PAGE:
E. L. Lovering, Ilfracombe
All quotations are from the Revised Version.
A group of young people is discussing the subject of Baptism, and we are surprised to hear how varied are the views expressed.
‘When I was an infant, I was baptized in the church and became a member of Christ, a child of God and an inheritor of the kingdom of heaven’, said one young man quite firmly. To this came a sharp reply from one of the company who, though he too claimed to be a Christian had never been baptized. ‘I see no reason’ said he, ‘why baptism is necessary, for surely neither the sprinkling of water on the head of an infant nor the complete immersion of a person in water can make any difference to the soul’. ‘This is most strange and conflicting’, rejoined a third member, ‘for one of you believes that water baptism is the gateway to the kingdom of God, while the other dismisses the act as unessential and unnecessary’.
Meanwhile, a fourth person, while listening intently to the views already expressed, had been ‘thumbing’ the leaves of his Bible and very sensibly suggested that, as the whole subject was dealt with in the New Testament, they might quietly and reverently refer to some relevant passages. Let us join them now and with a humble spirit and ready mind endeavour to find the answers to their problems.
What saith the Scriptures?
Our first authority must surely be the Lord Jesus Christ Himself, who in His great commission to the disciples said, ‘Go ye therefore, and make disciples of all the nations, baptizing them into the name of the Father and of the Son and of the Holy Ghost: teaching them to observe all things whatsoever I commanded you: and lo, I am with you alway, even unto the consummation of the age’. Matt. 28. 19, 20, marg. Similar verses were read in Mark 16. 15, 16 and special reference made to the fact that, ‘He that believeth and is baptized shall be saved; but he that disbelieveth shall be condemned’. From these verses our Bible friend indicated to his companions that only disciples and believers were baptized.
This did not meet with immediate and wholehearted agreement, so he proceeded to refer them to the practice and example of the apostles in the early church. They turned to the book of the Acts and read such verses as the following: ‘ They then that received his word were baptized: and there were added unto them in that day about three thousand souls’, 2. 41. ‘But when they believed Philip preaching good tidings concerning the kingdom of God and the name of Jesus Christ, they were baptized, both men and women’, 8. 12.
Our friend then reminded them of the story of the Ethiopian chancellor who, having been up to Jerusalem to worship, was returning homewards and was reading from the prophet Isaiah chapter 53. 7, 8. Arriving at the place where there was water, the eunuch asked to be baptized and Philip went down into the water with him and baptized him, 8. 36-38. Reading further in the book he told of a ruler of the synagogue named Crispus who had ‘believed in the Lord with all his house; and many of the Corinthians hearing believed, and were baptized’, 18. 8.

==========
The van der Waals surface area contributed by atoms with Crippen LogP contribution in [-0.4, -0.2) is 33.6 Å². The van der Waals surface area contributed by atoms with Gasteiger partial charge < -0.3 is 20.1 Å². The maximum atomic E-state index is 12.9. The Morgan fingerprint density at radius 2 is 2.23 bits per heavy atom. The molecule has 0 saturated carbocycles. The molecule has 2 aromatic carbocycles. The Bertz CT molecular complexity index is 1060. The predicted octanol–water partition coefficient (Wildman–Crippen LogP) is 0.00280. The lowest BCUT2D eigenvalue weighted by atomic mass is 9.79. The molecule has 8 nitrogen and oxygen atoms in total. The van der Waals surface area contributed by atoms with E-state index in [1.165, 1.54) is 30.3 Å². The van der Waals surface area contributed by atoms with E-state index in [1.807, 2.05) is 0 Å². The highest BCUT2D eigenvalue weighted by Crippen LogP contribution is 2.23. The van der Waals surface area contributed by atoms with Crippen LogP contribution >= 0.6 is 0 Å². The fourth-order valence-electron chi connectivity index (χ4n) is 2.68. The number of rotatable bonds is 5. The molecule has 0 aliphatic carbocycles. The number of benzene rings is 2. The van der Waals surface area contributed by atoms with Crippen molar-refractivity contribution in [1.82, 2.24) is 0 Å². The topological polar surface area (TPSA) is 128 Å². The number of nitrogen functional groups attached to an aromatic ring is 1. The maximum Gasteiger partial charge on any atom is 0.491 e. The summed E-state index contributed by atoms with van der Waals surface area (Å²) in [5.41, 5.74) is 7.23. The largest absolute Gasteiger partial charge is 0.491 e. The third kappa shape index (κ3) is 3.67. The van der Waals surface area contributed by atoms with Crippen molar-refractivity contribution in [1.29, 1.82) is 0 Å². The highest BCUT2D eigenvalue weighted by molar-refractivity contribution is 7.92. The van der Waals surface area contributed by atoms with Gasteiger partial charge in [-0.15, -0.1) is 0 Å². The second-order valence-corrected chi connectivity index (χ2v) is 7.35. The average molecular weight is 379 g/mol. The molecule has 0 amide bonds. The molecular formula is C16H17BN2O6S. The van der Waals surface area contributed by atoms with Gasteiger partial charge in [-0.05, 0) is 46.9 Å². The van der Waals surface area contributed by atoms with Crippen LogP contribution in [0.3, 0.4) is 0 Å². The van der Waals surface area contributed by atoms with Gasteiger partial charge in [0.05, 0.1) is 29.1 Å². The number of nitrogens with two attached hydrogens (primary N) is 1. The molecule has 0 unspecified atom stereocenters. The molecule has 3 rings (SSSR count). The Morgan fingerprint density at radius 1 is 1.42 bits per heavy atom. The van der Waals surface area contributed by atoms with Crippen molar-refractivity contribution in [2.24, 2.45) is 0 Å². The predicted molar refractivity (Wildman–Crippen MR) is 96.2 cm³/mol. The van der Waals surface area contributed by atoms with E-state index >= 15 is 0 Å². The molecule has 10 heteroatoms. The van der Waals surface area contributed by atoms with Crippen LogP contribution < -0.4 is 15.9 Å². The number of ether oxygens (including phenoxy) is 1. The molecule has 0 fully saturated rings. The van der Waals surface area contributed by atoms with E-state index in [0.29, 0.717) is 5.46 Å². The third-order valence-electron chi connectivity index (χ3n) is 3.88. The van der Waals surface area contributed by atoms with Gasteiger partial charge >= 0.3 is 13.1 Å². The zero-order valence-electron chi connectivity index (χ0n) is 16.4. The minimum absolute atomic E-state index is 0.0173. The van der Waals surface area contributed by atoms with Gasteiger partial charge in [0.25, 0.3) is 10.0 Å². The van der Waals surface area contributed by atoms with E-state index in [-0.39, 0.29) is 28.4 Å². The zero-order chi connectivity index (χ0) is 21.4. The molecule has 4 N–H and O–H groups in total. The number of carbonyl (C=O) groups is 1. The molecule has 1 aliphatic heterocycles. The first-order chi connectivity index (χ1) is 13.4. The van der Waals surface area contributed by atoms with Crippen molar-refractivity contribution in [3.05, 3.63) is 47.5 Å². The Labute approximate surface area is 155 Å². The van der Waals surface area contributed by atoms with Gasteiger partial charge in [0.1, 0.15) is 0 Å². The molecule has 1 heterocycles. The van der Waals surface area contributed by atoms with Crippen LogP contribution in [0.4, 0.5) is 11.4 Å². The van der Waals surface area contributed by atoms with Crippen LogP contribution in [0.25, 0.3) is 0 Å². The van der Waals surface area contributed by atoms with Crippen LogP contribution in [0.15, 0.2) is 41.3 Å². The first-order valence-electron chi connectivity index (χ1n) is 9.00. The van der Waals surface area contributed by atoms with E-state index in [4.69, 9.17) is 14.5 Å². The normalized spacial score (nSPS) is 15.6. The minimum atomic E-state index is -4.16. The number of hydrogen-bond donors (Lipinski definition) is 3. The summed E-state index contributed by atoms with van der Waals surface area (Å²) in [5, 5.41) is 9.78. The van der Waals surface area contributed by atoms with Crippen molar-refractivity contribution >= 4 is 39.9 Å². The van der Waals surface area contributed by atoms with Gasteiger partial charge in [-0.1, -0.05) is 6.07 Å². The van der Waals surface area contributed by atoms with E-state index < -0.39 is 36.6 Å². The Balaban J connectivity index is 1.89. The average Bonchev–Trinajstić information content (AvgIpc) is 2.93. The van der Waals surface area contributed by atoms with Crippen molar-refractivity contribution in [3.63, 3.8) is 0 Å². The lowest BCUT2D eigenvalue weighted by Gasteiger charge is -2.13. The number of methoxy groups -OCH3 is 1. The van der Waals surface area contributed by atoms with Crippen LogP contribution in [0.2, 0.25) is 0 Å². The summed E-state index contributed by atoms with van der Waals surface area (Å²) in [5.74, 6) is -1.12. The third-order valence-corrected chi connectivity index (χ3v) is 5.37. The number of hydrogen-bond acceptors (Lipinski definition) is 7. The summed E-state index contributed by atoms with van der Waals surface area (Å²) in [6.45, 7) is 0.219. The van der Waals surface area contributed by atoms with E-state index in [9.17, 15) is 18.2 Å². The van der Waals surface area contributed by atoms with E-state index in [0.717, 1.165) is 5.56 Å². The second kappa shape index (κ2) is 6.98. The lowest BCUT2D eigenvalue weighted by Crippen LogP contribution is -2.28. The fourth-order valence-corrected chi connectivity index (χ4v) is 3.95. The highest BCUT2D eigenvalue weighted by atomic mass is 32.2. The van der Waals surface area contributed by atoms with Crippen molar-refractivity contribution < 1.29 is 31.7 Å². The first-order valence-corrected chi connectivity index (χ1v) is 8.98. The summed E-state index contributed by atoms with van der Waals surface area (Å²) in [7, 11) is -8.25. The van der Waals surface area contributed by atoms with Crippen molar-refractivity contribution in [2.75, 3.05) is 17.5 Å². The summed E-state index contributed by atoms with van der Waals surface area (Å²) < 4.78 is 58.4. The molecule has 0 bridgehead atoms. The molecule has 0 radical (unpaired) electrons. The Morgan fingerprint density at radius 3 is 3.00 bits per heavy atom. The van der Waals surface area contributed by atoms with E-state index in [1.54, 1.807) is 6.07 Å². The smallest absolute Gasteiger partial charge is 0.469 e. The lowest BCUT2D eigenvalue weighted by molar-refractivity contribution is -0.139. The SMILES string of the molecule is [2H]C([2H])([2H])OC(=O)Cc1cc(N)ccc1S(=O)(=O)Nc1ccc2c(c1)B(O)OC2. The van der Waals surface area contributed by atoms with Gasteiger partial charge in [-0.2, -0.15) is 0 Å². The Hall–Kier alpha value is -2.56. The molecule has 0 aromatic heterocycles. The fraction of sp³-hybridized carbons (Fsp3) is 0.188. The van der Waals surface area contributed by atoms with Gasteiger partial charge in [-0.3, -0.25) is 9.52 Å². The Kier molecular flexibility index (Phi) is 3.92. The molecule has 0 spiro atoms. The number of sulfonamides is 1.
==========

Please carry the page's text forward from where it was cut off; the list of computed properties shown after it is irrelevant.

After further discussion on these scriptures they concluded that on the authority of the Saviour Himself and the example of the early church there was certainly a valid reason for baptism.
It was also very apparent that in every case baptism followed believing and that the only proper subjects for baptism were believers in the Lord Jesus Christ.
Someone remarked, however, that there had been a reference in the Acts to households being baptized and that when the gaoler at Philippi had believed on the Lord Jesus Christ, he ‘was baptized, he and all his, immediately’ , 16. 33. It was pointed out that to assume that infants were included in these households was quite unjustified, as in fact, it was clearly stated that they that heard the word, believed and rejoiced in salvation, 16. 34.
‘What then happens’ said one of the company, ‘if as an infant I was sprinkled at my christening or immersed; do I need to be baptized again?’ Our Bible friend said ‘we shall find some help in that connection if we read Acts 19. 4, 5’. Paul had come to Ephesus and found some disciples who had been baptized unto John’s baptism of repentance. Having now heard the full gospel of the Lord’s death and resurrection, ‘they were baptized into the name of the Lord Jesus’. One should be baptized in obedience to the express command of the Lord subsequent to salvation whatever one’s previous background may have been.
The discussion now turned upon the mode of baptism. Reference was made to John 3. 23 where we read that ‘John also was baptizing in Aenon near to Salim, because there was much water there’, and to Acts 8. 38 where both Philip and the eunuch ‘went down into the water’. These verses certainly seemed to indicate that much water was required and pointed to baptism by immersion. It was also pointed out that baptism was in water not with. water.
Consideration was then given to the spiritual significance of baptism. Turning now his Bible to Romans 6. 3-4, our Bible friend noted that the believer who had been baptized was said to have been ‘baptized into his (Christ’s) death’. Hence baptism was a symbolic act of our identification with Christ in death, burial and resurrection, being raised to ‘walk in newness of life’. In Christ the believer is ‘a new creation’, 2 Cor. 5. 17 marg., the old Adam-nature has been judged, condemned and buried and it is his privilege and responsibility to live as one who is raised and seated with Christ in the heavenlies.
This thought provoked deep exercise of heart and conscience among the little company there gathered and we can only pray that those amongst them who had previously doubted the relevance of baptism in their Christian experience were led to follow their Lord and Saviour through the waters of baptism, with the resulting joy of obedience to His words. Could you have been one of that company?